“Khaleej Modern: Pioneers and Collectives in the Arabian Peninsula” brought together trailblazing works from Bahrain, Kuwait, Oman, Qatar, Saudi Arabia, and the United Arab Emirates. Curated by Aisha Stoby, the exhibition employed four thematic sections to map out largely unacknowledged aspects of the art movements that spread across the Arabian Peninsula over the second half of the twentieth century, as the discovery of oil prompted economic and cultural shifts.
The works in the first chapter, “Early Pioneers,” portrayed daily customs, modes of dress, or types of labor that evoke the region’s culture. The oldest exhibited work, for instance, was A Portrait of Tawfiq Ahmed Al-Jarrah, 1948, by Kuwaiti artist Mojib Al Dosari. Here, a traditional oil painting of a white-bearded figure wearing a bisht is mounted in a gilded frame, in keeping with the widespread reverence for gold frames in the Gulf (the world’s largest frame is a nearly five-hundred-foot-tall monument in Dubai). Two other Kuwaiti artists took local seafaring customs as subject matter: Abdullah Al Qassar’s Luxor Port, 1964, depicts details of fishing life in warm tones, while Ibrahim Ismail’s smaller-scale Building of Ships, 1966, shows a similar scene with bright-blue waves and a multicolored sky made up of broad brushstrokes.
The oil economy encouraged overwhelming urban development in the region, as examined in the “Landscape” section. Our Green Land, 1977, offers a snapshot of Bahraini artist Nasser Al-Yousif’s homeland, perhaps as an act of preservation in response to the rapidly changing pastoral environment. Two figures embrace while animals and people working in the fields populate the luscious green scenery behind them. In Saudi artist Mohammed Al Saleem’s Abstract Figure, 1997, yellow, brown, and gray lines that resemble Arabic letters draw on the colors and shapes of the desert landscape and its sun-drenched skyline.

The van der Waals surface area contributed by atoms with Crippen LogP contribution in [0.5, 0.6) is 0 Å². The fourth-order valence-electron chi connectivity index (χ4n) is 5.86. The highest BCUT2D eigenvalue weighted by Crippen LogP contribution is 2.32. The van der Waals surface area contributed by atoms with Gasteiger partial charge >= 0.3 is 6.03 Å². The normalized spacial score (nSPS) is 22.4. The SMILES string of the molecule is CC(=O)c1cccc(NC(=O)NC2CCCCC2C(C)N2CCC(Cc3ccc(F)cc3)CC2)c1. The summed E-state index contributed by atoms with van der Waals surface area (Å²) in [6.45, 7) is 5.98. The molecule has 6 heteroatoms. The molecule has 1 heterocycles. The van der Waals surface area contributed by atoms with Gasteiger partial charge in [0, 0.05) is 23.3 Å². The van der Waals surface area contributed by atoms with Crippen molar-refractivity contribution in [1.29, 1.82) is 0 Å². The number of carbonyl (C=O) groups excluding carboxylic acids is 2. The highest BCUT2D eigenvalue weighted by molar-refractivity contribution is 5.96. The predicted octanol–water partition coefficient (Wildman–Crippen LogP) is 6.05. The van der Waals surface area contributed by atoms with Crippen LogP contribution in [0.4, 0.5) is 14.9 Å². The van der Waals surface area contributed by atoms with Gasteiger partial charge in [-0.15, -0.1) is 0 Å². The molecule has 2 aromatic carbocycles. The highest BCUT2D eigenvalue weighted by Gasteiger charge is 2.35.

Continuing to explore the evolving terrain but with more introspection, “Self-Representation and Portraiture” examined relationships between the individual and society. Kuwaiti artist Thuraya Al-Baqsami’s melancholic blue etching made in the midst of the 1990–91 Iraq-Kuwait war, The Parting, 1991, portrays two bald figures nestled against each other. One of them appears to have been shot, and a bird flying above has a bullet wound. Al-Baqsami’s reflection on the war is most explicit in the blue linocut print poster, No to the Invasion, 1990, where the work’s title appears in Arabic below two tense faces.
The exhibition’s closing chapter, “The Conceptual Turn,” emphasized experimental media and focused on two groups working with the heightened industrialization of their contexts: the Five in the UAE and the Circle in Oman. The late Hassan Sharif, a member of the Five, has been celebrated as the father of Emirati Conceptual art, and four of his works were displayed. In Jute, Cloth and Rope, 1985, circular structures made of those materials form a pile on the floor. Accompanying Sharif’s installation were the works of three other members of the Five, Abdullah Al Saadi, Mohamed Ahmed Ibrahim, and Mohammed Kazem—missing was the work of their colleague Hussain Sharif. However, many more artists who were part of the group’s broader community, including Ebtisam Abdulaziz, were shown here as well. This section attested to the collaborative spirit that extended throughout the region. While studying in London, Hassan Sharif became friends with Anwar Sonya, who went on to teach the next generation of artists in his native Oman, including Hassan Meer, whose work was also on view. Meer then established the Circle art space in Muscat. Influenced in turn by the Circle group’s formal experimentation, Sonya’s practice evolved from landscape painting toward a range of media, as in his installation Fatma, 2005, in which footage of a fortune-telling coffee reading is projected onto sheer-fabric drapes hanging from the ceiling.
While drawing on the star power of artists such as Sharif, Stoby made room for discoveries—for instance, artists from Oman, who are often overlooked in the already marginalized art histories of the Khaleej, Arabic for Gulf. Ultimately, the exhibition showed how broad the range of underrecognized art has been in the Arabian Peninsula. The recent cultural boom has deeper roots than many realize.